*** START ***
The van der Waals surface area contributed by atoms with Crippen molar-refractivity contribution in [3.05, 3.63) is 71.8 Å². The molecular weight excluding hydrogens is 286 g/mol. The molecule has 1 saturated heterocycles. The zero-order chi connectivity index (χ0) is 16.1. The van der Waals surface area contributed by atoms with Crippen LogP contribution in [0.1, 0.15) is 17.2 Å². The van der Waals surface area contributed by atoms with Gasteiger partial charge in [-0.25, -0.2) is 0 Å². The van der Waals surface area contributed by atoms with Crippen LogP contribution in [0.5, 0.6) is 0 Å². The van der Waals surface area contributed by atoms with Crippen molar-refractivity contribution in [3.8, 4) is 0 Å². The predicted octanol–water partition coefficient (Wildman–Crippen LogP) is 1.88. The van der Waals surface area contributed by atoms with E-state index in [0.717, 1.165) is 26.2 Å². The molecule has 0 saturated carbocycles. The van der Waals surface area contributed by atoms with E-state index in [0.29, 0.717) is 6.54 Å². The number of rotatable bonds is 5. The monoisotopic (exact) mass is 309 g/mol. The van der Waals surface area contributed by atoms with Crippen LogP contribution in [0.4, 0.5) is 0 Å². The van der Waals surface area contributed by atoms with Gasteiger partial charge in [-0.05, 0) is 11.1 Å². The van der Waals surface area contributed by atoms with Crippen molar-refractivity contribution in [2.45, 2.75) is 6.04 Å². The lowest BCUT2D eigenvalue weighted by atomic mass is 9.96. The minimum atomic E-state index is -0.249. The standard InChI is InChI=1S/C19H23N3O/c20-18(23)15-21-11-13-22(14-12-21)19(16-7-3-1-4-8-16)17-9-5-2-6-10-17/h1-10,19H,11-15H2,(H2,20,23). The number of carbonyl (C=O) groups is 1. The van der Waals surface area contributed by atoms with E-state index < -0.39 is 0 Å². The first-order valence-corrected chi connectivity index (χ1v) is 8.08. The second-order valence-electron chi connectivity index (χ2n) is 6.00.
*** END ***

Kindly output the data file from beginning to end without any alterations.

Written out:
The van der Waals surface area contributed by atoms with Crippen molar-refractivity contribution in [3.05, 3.63) is 71.8 Å². The molecular weight excluding hydrogens is 286 g/mol. The molecule has 1 saturated heterocycles. The zero-order chi connectivity index (χ0) is 16.1. The van der Waals surface area contributed by atoms with Crippen LogP contribution in [0.1, 0.15) is 17.2 Å². The van der Waals surface area contributed by atoms with Gasteiger partial charge in [-0.25, -0.2) is 0 Å². The van der Waals surface area contributed by atoms with Crippen LogP contribution in [0.5, 0.6) is 0 Å². The van der Waals surface area contributed by atoms with Crippen molar-refractivity contribution in [3.8, 4) is 0 Å². The predicted octanol–water partition coefficient (Wildman–Crippen LogP) is 1.88. The van der Waals surface area contributed by atoms with E-state index in [0.717, 1.165) is 26.2 Å². The molecule has 0 saturated carbocycles. The van der Waals surface area contributed by atoms with E-state index in [0.29, 0.717) is 6.54 Å². The number of rotatable bonds is 5. The monoisotopic (exact) mass is 309 g/mol. The van der Waals surface area contributed by atoms with Crippen LogP contribution in [0.4, 0.5) is 0 Å². The van der Waals surface area contributed by atoms with Gasteiger partial charge in [-0.05, 0) is 11.1 Å². The van der Waals surface area contributed by atoms with Crippen molar-refractivity contribution in [2.45, 2.75) is 6.04 Å². The lowest BCUT2D eigenvalue weighted by atomic mass is 9.96. The minimum atomic E-state index is -0.249. The standard InChI is InChI=1S/C19H23N3O/c20-18(23)15-21-11-13-22(14-12-21)19(16-7-3-1-4-8-16)17-9-5-2-6-10-17/h1-10,19H,11-15H2,(H2,20,23). The number of carbonyl (C=O) groups is 1. The van der Waals surface area contributed by atoms with E-state index < -0.39 is 0 Å². The first-order valence-corrected chi connectivity index (χ1v) is 8.08. The second-order valence-electron chi connectivity index (χ2n) is 6.00.